**[deleted]**· · ? · GW · 0 comments

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“big data” refers to situations with so much training data you can get away with weak priors The most powerful recent advances in machine learning, such as neural networks, all use big data.

This is only partially true. Consider some image classification dataset, say MNIST or CIFAR10 or ImageNet. Consider some convolutional relu network architecture, say, conv2d -> relu -> conv2d -> relu -> conv2d -> relu -> conv2d -> relu -> fullyconnected with some chosen kernel sizes and numbers of channels. Consider some configuration of its weights . Now consider the multilayer perceptron architecture fullyconnected -> relu -> fullyconnected -> relu -> fullyconnected -> relu -> fullyconnected -> relu -> fullyconnected. Clearly, there exist hyperparameters of the multilayer perceptron (numbers of neurons in hidden layers) such that there exists a configuration of weights of the multilayer perceptron, such that the function implemented by the multilayer perceptron with is the same function as the function implemented by the convolutional architecture with . Therefore, the space of functions which can be implemented by the convolutional neural network (with fixed kernel sizes and channel counts) is a subset of the space of functions which can be implemented by the multilayer perceptron (with correctly chosen numbers of neurons). Therefore, training the convolutional relu network is updating on evidence and having a relatively strong prior, while training the multilayer perceptron is updating on evidence and having a relatively weak prior.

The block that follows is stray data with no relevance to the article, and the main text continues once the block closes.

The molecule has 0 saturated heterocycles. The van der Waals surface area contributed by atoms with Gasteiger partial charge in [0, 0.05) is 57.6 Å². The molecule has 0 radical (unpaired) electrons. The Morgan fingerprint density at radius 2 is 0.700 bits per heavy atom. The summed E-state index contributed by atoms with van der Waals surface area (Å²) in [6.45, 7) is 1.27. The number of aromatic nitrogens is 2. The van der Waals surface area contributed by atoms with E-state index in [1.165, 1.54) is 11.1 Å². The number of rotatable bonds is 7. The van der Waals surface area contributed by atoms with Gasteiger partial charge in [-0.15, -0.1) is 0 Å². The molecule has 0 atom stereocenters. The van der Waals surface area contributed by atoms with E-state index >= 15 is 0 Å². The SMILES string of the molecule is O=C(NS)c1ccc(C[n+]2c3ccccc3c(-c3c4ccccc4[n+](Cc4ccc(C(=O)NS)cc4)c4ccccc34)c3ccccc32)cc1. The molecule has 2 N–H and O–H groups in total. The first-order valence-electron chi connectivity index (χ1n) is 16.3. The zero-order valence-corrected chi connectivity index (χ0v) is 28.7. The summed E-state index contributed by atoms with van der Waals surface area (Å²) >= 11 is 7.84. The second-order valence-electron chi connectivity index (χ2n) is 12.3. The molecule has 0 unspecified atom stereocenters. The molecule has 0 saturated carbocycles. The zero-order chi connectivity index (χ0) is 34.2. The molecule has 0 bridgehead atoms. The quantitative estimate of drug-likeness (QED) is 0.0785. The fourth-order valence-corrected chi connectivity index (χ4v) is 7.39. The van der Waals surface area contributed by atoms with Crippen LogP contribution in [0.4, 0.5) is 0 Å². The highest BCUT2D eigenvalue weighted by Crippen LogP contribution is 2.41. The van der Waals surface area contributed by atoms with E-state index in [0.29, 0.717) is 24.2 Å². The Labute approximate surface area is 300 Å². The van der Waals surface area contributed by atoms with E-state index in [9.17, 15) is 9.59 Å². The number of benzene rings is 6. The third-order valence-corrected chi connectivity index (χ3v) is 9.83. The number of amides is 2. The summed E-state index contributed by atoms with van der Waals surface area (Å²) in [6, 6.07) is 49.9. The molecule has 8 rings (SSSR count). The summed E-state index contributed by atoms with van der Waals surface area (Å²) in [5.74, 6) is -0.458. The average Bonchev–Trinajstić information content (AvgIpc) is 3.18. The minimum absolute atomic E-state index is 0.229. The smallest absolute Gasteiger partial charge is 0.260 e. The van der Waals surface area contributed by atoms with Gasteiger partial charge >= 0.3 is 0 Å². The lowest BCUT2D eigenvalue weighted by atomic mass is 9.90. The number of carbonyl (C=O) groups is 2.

Experimentally, if you train the networks described above, the convolutional relu network will learn to classify images well or at least okay-ish. The multilayer perceptron will not learn to classify images well, its accuracy will be much worse. Therefore, the data is not enough to wash away the multilayer perceptron's prior, hence by your definition it can't be called big data. Here I must note that ImageNet is the biggest publically available data for training image classification, so if anything is big data, it should be.

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Big data uses weak priors. Correcting for bias is a prior. Big data approaches to machine learning therefore have no built-in method of correcting for bias.

This looks like a formal argument, a demonstration or dialectics as Bacon would call it [LW · GW], which uses shabby definitions. I disagree with the conclusion, i.e. with the statement "modern machine learning approaches have no built-in method of correcting for bias". I think in modern machine learning people are experimenting with various inductive biases and various ad-hoc fixes or techniques with help correcting for all kinds of biases.

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In your example with a non-converging sequence, I think you have a typo - there should be rather than .

I think in modern machine learning people are experimenting with various inductive biases and various ad-hoc fixes or techniques with help correcting for all kinds of biases.